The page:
Chloe’s school board badge (Image: Chris Barron)
It’s been a couple of weeks since she turned six and our granddaughter, Chloe, had exciting news to tell as she ran across the yard after school, waving something in her hand.
“Dad, dad, guess what – I’m on the school board! I’m on the school council! ” she announced breathlessly, taking a closer look at the shiny dark green metal badge she had been given to wear as proof of her success.
She went on to explain that she and her friend, Emily, had been elected by their classmates as year 1 representatives in the very important body that helps make decisions about school life.
Just then, our neighbors’ nephew, George, approached at a trot to offer his sincere congratulations and to let her know that he had been elected to represent Year 6.
“Well done for creating the School Board, Chloe, we’ll do it together!” he told her, kindly.
Imagine if democracy was always run with such respect and decorum, wouldn’t that be a refreshing change?
However, the most pressing issue to discuss at the next school board’s inaugural meeting is deciding how to support children in need this year.
Chloe has made a point of reflecting a lot on this agenda item from here to the meeting but, in the meantime, she has been too busy spreading the word about her date, with video calls to all her uncles and aunts to show her badge.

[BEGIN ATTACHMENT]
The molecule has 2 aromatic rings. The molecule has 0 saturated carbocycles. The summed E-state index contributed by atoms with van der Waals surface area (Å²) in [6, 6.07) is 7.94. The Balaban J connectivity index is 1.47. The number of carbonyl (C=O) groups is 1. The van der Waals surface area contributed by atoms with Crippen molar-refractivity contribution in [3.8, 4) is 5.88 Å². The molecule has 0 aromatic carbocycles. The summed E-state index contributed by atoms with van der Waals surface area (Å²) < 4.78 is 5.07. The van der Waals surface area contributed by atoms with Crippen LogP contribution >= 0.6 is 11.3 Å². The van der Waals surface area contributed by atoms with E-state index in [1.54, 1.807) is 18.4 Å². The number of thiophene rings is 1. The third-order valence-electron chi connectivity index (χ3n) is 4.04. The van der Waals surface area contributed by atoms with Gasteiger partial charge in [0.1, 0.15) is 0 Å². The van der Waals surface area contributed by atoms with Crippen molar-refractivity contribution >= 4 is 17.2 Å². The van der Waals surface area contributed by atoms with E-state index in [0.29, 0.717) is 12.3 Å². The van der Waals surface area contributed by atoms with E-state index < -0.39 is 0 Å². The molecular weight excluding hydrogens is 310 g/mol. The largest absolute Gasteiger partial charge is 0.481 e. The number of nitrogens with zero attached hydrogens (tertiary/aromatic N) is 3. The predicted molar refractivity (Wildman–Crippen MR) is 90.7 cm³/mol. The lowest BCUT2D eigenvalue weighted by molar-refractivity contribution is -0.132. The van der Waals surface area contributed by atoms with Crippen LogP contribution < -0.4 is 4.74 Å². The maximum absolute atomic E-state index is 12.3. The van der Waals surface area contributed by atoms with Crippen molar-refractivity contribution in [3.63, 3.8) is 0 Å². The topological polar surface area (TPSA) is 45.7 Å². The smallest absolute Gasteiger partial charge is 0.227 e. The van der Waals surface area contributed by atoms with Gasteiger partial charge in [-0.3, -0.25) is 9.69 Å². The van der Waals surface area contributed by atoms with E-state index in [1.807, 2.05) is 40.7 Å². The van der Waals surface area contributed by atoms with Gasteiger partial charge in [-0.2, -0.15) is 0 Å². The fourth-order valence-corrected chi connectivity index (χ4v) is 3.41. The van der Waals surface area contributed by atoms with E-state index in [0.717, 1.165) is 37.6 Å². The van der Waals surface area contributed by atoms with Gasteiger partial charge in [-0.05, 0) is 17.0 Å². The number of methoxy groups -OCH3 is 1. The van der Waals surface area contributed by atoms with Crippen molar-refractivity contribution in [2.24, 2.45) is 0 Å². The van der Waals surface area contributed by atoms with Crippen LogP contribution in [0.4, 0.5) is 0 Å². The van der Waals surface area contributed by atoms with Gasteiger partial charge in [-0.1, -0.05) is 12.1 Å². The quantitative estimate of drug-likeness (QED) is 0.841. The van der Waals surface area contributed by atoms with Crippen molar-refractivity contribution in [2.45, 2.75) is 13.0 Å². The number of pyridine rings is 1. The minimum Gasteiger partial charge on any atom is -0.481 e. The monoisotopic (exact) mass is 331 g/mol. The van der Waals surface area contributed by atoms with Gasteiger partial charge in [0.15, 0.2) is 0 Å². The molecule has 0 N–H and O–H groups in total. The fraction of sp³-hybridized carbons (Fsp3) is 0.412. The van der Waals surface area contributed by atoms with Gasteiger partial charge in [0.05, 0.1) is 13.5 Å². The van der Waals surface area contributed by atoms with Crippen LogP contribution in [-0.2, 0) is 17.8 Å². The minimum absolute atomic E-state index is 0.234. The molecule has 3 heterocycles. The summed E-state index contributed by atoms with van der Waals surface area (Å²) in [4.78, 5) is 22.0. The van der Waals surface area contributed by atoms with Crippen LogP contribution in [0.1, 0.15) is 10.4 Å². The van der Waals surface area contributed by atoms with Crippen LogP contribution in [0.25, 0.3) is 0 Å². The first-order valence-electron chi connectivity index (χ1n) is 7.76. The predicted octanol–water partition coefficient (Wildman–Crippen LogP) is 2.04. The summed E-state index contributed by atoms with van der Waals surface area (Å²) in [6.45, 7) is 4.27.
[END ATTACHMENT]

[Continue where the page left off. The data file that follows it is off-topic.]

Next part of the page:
And, worryingly, there are signs that power may already be starting to go to its head. For example, the morning after the election, she crawled into her parents’ bed, still looking proudly at her badge and eager to talk about her new role.
“Did you remember that I am on the school board?” she asked, before adding, “Can I have a cuddle, dad?”
“Yeah, Chloe, but I just need to pop into the bathroom for a quick pee,” he replied sleepily.
“Sorry, Dad, but you have to get permission from the School Board for that,” he grinned. “You’ll have to fill out a form … but I’m afraid it may not be ready before February.”
“FEBRUARY? I CAN’T WAIT THREE MONTHS FOR A WEE!” Dad exclaimed, breaking free and heading for the toilet, in a sudden display of civil disobedience.
And it didn’t stop there. The next day, she asked Chloe if she could have a popsicle before explaining to her with a cheeky smile: “I need to check it for poison, it’s my job because I’m now on the school board.”
Dad was even ordered to “scratch the back of the councilor at the school”, such is the abuse of power that it came to light too quickly.
And now it has spread to our home. When I said I was going to the fish and chip shop on Saturday, I was told bluntly, “No, Grandpa, it’s not allowed without consulting the school board.” He only relaxed the rules when I agreed to buy her a bag of chips.
Then, the next day, while doing his regular duty of testing Yorkshire puddings before Sunday lunch, he shook his head and said to his Ganma, “Mmm. They are dry and quite hard “.
Ganma knows he has to try harder, but I think they’ve created a monster.
THE THINGS THEY SAY
Thanks to Kathleen Parkin, of Monday Friendship Group, in Crook, for passing this little gem before memorial Sunday …
Back when Kathleen was a foster caregiver, a little girl would come home from school and ask, “Can I bring some money to school tomorrow so I can get a poppy?”
Kathleen duly gave her a pound the next day, and the little girl came home with a poppy pinned to her dress. However, she was very disappointed: she was thinking of getting a puppy.